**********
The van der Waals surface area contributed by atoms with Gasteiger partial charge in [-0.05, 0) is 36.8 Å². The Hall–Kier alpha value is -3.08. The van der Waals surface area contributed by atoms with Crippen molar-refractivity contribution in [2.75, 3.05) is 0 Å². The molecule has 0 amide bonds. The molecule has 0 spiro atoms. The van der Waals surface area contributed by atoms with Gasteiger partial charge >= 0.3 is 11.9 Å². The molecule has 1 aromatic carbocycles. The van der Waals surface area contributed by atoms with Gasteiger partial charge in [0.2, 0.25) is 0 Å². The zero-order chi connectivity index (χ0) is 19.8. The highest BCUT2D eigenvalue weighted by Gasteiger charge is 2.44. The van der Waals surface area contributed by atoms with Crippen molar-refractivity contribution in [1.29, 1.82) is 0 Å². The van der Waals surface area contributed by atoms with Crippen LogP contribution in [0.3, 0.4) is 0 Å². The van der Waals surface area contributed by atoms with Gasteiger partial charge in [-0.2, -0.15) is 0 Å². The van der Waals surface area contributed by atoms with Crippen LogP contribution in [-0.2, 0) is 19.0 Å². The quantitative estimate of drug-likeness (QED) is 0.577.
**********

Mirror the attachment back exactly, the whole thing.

The van der Waals surface area contributed by atoms with Gasteiger partial charge in [-0.05, 0) is 36.8 Å². The Hall–Kier alpha value is -3.08. The van der Waals surface area contributed by atoms with Crippen molar-refractivity contribution in [2.75, 3.05) is 0 Å². The molecule has 0 amide bonds. The molecule has 0 spiro atoms. The van der Waals surface area contributed by atoms with Gasteiger partial charge >= 0.3 is 11.9 Å². The molecule has 1 aromatic carbocycles. The van der Waals surface area contributed by atoms with Gasteiger partial charge in [0.2, 0.25) is 0 Å². The zero-order chi connectivity index (χ0) is 19.8. The highest BCUT2D eigenvalue weighted by Gasteiger charge is 2.44. The van der Waals surface area contributed by atoms with Crippen molar-refractivity contribution in [1.29, 1.82) is 0 Å². The van der Waals surface area contributed by atoms with Crippen LogP contribution in [0.3, 0.4) is 0 Å². The van der Waals surface area contributed by atoms with Gasteiger partial charge in [-0.2, -0.15) is 0 Å². The van der Waals surface area contributed by atoms with Crippen LogP contribution in [-0.2, 0) is 19.0 Å². The quantitative estimate of drug-likeness (QED) is 0.577.